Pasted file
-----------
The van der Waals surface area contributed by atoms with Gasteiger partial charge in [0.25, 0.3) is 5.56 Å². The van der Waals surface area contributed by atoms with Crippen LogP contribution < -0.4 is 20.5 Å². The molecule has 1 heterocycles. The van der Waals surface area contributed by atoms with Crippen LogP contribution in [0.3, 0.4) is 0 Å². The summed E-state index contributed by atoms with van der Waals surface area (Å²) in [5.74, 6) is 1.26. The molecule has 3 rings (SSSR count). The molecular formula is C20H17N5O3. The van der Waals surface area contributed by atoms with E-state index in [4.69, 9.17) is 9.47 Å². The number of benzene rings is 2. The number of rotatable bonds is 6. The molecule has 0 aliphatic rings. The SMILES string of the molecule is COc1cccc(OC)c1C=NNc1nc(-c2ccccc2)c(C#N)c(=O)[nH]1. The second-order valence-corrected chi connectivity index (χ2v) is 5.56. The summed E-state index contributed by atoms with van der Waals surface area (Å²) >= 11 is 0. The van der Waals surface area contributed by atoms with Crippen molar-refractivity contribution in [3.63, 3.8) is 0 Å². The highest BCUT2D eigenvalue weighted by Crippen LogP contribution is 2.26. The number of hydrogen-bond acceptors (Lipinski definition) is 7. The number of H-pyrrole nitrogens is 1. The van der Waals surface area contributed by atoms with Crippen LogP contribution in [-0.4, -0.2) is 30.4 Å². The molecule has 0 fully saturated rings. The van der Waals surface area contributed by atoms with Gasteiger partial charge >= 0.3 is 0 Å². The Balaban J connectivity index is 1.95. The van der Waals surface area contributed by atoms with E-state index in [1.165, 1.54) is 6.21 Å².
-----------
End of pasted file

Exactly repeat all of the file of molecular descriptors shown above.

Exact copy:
The van der Waals surface area contributed by atoms with Gasteiger partial charge in [0.25, 0.3) is 5.56 Å². The van der Waals surface area contributed by atoms with Crippen LogP contribution < -0.4 is 20.5 Å². The molecule has 1 heterocycles. The van der Waals surface area contributed by atoms with Crippen LogP contribution in [0.3, 0.4) is 0 Å². The summed E-state index contributed by atoms with van der Waals surface area (Å²) in [5.74, 6) is 1.26. The molecule has 3 rings (SSSR count). The molecular formula is C20H17N5O3. The van der Waals surface area contributed by atoms with E-state index in [4.69, 9.17) is 9.47 Å². The number of benzene rings is 2. The number of rotatable bonds is 6. The molecule has 0 aliphatic rings. The SMILES string of the molecule is COc1cccc(OC)c1C=NNc1nc(-c2ccccc2)c(C#N)c(=O)[nH]1. The second-order valence-corrected chi connectivity index (χ2v) is 5.56. The summed E-state index contributed by atoms with van der Waals surface area (Å²) >= 11 is 0. The van der Waals surface area contributed by atoms with Crippen molar-refractivity contribution in [3.63, 3.8) is 0 Å². The highest BCUT2D eigenvalue weighted by Crippen LogP contribution is 2.26. The number of hydrogen-bond acceptors (Lipinski definition) is 7. The number of H-pyrrole nitrogens is 1. The van der Waals surface area contributed by atoms with Crippen LogP contribution in [-0.4, -0.2) is 30.4 Å². The molecule has 0 fully saturated rings. The van der Waals surface area contributed by atoms with Gasteiger partial charge >= 0.3 is 0 Å². The Balaban J connectivity index is 1.95. The van der Waals surface area contributed by atoms with E-state index in [1.165, 1.54) is 6.21 Å².